A Cool Ridge family survived a high wind that blew the roof off their home on Saturday.
“It was really fast,” said Anna Bryant, the homeowner. “We were just in shock.”
Bryant said she and her husband, Robert Bryant, were hosting their daughter and 2-year-old granddaughter at their Pack Road home in Cool Ridge. The day had been windy, with gusts, but Bryant said their home is situated at the top of a ridge, where strong winds are common.
“We were just hanging out, having some family time,” said Bryant. “I was laying in bed, playing with my granddaughter.”
Around 8:30 p.m., rain started, and the wind “picked up a little more.” Bryant could hear the rain pelting the windows.
Suddenly, she said, there was a “roar.”
“It was so loud,” she recalled. “I was like, ‘Oh my gosh, what was that?’”
The words had barely left Bryant’s mouth when she and other members of the family heard the sound of wood splitting.
The lights went dark, said Bryant, and the room was “shaking.”
Robert told everyone to get to the basement. He grabbed the baby and ushered the rest of the family downstairs, but Bryant had to check on her elderly father.
“I’m his caretaker,” she explained. “He was already in bed, trying to sleep.”
The house was pitch-dark as she made her way to his room.
“I opened the door,” she recalled. “It’s black at this point, because we have no lights. I can’t see anything. I can’t see him. The wind was swirling in there, so loud.”
She saw the roof and ceiling were gone in her dad’s room.
“I kept saying, ‘Dad! Dad! Dad!,’” Bryant reported. “He kept saying, ‘I’m all right, I’m all right.’
“Somehow, the debris fell all around his bed, in a circle, but did not touch his bed.”
From the door to her dad’s bed was about five feet. Bryant said the space was littered with debris.
In the dark room, she could sense papers and other objects swirling as she made her way to her father and helped him to the basement.
“I was convinced it was a tornado,” she said. “It lasted too long for a gust.
“It felt like it lasted for an eternity,” Bryant added. “I’m sure it wasn’t, but it took me at least three minutes to get him out of the room.
“We’ve had gusts before, and it didn’t last that long. It didn’t rip my roof off.”
None of the family were injured, and the family’s dogs inside the home were safe.
Once they came out of the basement, the Bryants discovered that the back of their home had ceilings and electricity, but the front of their house did not. Bryant called 911 while her husband began to walk along the ridge to check on the neighbors. All were OK.
Outside, the family could see that their entire roof was gone.
Their deck is made of hardwood pine, but Bryant saw that a 4-inch piece of chipped wood board from the attic had become embedded into the hard pine.
It’s not really strong,” she said. “It’s pressed-particle kind of board.
“It’s embedded into a hardwood pine deck. That’s just things you see with tornadoes.”
National Weather Service Warning Coordination Meteorologist Tony Edwards said Monday that NWS had not yet surveyed the damage at Bryant’s home, although the team is aware of the incident.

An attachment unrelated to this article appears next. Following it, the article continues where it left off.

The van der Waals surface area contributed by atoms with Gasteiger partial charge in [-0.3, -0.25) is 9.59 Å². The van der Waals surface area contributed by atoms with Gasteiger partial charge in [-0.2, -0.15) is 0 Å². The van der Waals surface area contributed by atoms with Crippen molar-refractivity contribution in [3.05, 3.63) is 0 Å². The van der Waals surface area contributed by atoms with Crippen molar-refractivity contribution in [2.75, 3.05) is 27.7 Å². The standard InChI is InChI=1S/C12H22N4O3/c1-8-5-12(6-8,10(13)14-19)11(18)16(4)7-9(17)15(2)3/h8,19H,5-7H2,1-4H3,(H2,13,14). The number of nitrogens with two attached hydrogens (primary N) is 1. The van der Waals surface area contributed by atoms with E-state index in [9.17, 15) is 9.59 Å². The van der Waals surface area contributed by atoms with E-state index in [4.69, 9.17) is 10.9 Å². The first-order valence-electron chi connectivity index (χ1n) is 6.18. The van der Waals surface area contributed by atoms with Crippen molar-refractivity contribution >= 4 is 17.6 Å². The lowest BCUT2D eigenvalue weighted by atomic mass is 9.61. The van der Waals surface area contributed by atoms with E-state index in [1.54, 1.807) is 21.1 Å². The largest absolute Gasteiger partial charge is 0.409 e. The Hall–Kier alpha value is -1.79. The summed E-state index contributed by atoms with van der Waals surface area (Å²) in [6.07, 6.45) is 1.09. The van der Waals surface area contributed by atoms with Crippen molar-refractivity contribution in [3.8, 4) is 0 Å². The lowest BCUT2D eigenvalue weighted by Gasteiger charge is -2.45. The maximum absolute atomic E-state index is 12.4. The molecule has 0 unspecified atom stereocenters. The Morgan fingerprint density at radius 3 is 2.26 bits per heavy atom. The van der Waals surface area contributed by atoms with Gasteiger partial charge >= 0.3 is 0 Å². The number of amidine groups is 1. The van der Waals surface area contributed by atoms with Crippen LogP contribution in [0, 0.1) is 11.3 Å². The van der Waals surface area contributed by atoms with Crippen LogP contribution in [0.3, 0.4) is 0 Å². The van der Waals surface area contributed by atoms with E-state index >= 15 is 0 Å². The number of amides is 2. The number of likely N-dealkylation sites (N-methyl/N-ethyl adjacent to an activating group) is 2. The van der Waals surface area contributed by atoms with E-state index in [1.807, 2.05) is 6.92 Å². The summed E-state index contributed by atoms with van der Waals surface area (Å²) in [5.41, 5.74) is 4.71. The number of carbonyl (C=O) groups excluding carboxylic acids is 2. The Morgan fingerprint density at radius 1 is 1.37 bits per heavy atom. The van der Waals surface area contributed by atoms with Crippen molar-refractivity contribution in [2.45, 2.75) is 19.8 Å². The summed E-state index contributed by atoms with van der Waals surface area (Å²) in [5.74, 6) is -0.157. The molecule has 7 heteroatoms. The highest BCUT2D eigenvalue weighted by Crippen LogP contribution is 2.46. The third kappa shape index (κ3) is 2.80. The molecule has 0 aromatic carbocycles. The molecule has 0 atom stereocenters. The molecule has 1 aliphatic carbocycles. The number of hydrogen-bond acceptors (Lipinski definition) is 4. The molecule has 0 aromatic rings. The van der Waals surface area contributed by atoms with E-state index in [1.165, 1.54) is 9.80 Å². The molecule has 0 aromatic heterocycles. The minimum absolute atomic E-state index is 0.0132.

He said it is likely that a “straight wind” and not a tornado took away the Bryants’ roof and ceilings.
“I can’t say, definitively, and I’m not sure; if I looked at the damages, I could say definitely, one way or the other,” he said. “But we haven’t heard of eyewitness accounts of tornadoes.”
Edwards said that Beckley was hit suddenly and without much warning on Saturday evening by strong gusts of wind across Raleigh County.
“That storm kind of snuck up on us,” Edwards explained. “It really strengthened and broke, right over Beckley.
“We didn’t have a warning out on it.”
Raleigh Emergency Operations dispatchers said Monday that they had reports of power outages and downed telephone poles and wires throughout the county on Saturday.
American Electric Power reported various outages throughout Raleigh County, including East Beckley.
Raleigh County Memorial Airport in Beaver showed a wind gust had measured 63 miles per hour on its radar.
Edwards said winds of 60 to 70 mph likely tore through the county, and a gust of that strength would be enough to take off a roof.
“You guys certainly got the worst of it, down there in Beckley.”
Bryant said Ghent Fire Department and other emergency entities responded to her house Saturday.
On Monday, an insurance adjuster, an engineer and a contractor were at the house to assess the damage. She is hoping insurance will cover most of the cost.
“I guess we’ll know after this engineer goes through, (whether), hey, you can build back up, or you can’t,” she said. “He’s checking out the foundation.”
She did not have an estimate of the repairs on Monday afternoon.
“He’s not done, so we have no idea,” Bryant said. “You know what a roof costs, so you can imagine roof, ceiling and inside damage.
“I don’t really want to think about that,” she said. “We’re just kind of spinning around, trying to find out what happens next.”
American Red Cross checked on the family Saturday and Monday and announced plans to continue monitoring their situation, said Bryant.
A silver lining has been the support her family has gotten, she said.
“The outreach from friends and neighbors just offering help, bringing a cup of coffee, has been amazing,” Bryant reported. “So we’ve been really blessed with good friends and neighbors and even strangers offering help.”